OATMEAL, A BREAKFAST WITH BENEFITS

I remember loving oatmeal for breakfast and during cold/flu days in my childhood. During that time, people will call it the “breakfast of the poor”. Yes, we were poor and could not afford fancy cereals or any type of cereals. During cold mornings, Mum was sending us to shower first after she mixed hot water with cold water to get the perfect temperature. While we were showering, she was cooking a creamy, smoothie and sweet oatmeal for us. This bowl made with love was most welcomed after showering as the shower room was separated from the house and from there to the house we were freezing again. It was just simple ingredients: oats, milk, sugar, cardamons and cinnamon. Sometimes, if it was possible, a bit butter. Those are unforgettable memories that I will cherish forever. Bless my parents for working hard and giving me the opportunity to be the person I am today.

Photo: @Eatwithfingers

Even if time has changed, I will never forget how oatmeal is the best breakfast to start the day. I like to make a hot bowl of oatmeal to satisfy my sweet cravings while still eating healthy. Here I will tell you some amazing benefits of this easy and fast recipe but before let me explain how I cook my oatmeal. I will grill 1/2 cup of oats, 1 tbsp of chia seeds and 1 tbsp of flax seeds together for 20 seconds. Then I will add 2 cups of water and 1 cup of coconut milk (or any plant based milk). I will spice the mixture with a dash of cinnamon and 3-5 cardamons. Toppings will mostly be banana, dark chocolate and peanut better with seasonal fruits. I don’t add any sweetener as the toppings will give me the sweetness I need. With some fruits, spices, and other tasty ingredients this healthy superfood can be transformed into something sweet, creamy, and satisfying. It’s the perfect way to start your day with a metabolism boosting meal, and as a bonus, it will keep you full for hours and reduces mid-morning snacking. Oh and let me tell you that oats are naturally gluten free.

Photo: @Eatwithfingers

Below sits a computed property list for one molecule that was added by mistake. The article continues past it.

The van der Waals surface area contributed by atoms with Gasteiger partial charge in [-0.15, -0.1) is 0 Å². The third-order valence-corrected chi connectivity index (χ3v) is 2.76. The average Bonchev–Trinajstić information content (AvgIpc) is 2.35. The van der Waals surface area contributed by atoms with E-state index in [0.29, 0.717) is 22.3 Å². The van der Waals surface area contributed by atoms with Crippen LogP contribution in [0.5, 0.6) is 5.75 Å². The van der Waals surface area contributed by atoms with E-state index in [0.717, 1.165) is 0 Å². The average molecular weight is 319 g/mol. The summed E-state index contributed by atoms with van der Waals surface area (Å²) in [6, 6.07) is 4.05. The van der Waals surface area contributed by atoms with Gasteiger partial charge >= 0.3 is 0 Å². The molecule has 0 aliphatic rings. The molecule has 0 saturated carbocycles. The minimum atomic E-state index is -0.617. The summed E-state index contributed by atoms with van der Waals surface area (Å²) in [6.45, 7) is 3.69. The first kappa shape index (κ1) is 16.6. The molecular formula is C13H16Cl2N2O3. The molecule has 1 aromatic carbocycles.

Oatmeal Nutrition

Oats are a whole-grain cereal, known scientifically as Avena sativa. They are mainly grown in North America and Europe. They are a very good source of fiber, especially beta-glucan, and are high in vitamins, minerals and antioxidants. Whole oats are the only source of a unique group of antioxidants called avenanthramides, believed to have protective effects against heart disease. Due to their beneficial health, such as lowering blood sugar and cholesterol levels, oats have gained considerable interest as a health food. Oats have a well-balanced nutritional composition, and one serving (30 grams) of oats contains 117 calories. By weight, raw oats are 66% carbohydrates, 17% protein, 7% fat and 11% fiber.

Oatmeal for weight loss

Oatmeal is a great choice for breakfast when you want to lose weight. It has been trendy among foodies and fitness freaks for a while now. I believe, it’s one of the most posted breakfast on Instagram. According to a study from “Journal of the American College of Nutrition”,  researchers gave one group of study subjects oatmeal for breakfast, while a second group was served a ready-to-eat oat-based breakfast cereal. Both breakfasts clocked in at 363 total calories. When asked to rate their appetite at regular intervals after finishing, the oatmeal eaters described themselves as significantly less hungry and more satisfied than the cereal eaters—even up to four hours following their meal. Researchers think it has to do with the fact that oatmeal is thicker and delivers more filling fiber than other cereals. source: Womenshealthmagazine

Photo: @Eatwithfingers

Oatmeal Can Lower Cholesterol Levels and Protect LDL Cholesterol From Damage

Heart disease is the leading cause of death globally. One major risk factor is high blood cholesterol. It’s proven that beta-glucan fiber in oats is effective at reducing both total and LDL cholesterol levels. Beta-glucan may increase the excretion of cholesterol-rich bile, thereby reducing circulating levels of cholesterol in the blood. Oxidation of LDL (the “bad”) cholesterol, which occurs when LDL reacts with free radicals, is another crucial step in the progression of heart disease. It produces inflammation in arteries, damages tissues and can raise the risk of heart attacks and strokes.

Oatmeal Can Improve Blood Sugar Control

Last year, my dad found out that he has type 2 diabetes. A very common disease, characterized by significantly elevated blood sugars. It usually results from decreased sensitivity to the hormone insulin. I suggest him to introduce oats more frequently in his diet as it helps lower blood sugar levels especially in people who are overweight or have type 2 diabetes and may also improve insulin sensitivity. These effects are mainly attributed to beta-glucan’s ability to form a thick gel that delays emptying of the stomach and absorption of glucose into the blood.

Photo: @Eatwithfingers

Did I convince you? Are you getting enough oatmeal in your life? Is it possible to get too much oatmeal in your life? Noooo!! I can’t get enough and will never get enough. It’s good to be mindful like any other food and keep it in the right portion. Honestly, I would prefer a great breakfast than falling in the temptation of snacking before lunch. Oatmeal is really versatile and fit so many flavors. You can check my Carrot cake porridge recipe if you fancy to add vegetable to your oats.

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4 comments

  1. I LOVE oatmeal for breakfast, and your bowl is is gorgeous. The chocolate is such an energy booster. Congrats on your new blog, love the look and your writing style. And the Q&A is so helpful about eating vegan! Bravo! Dee xx.

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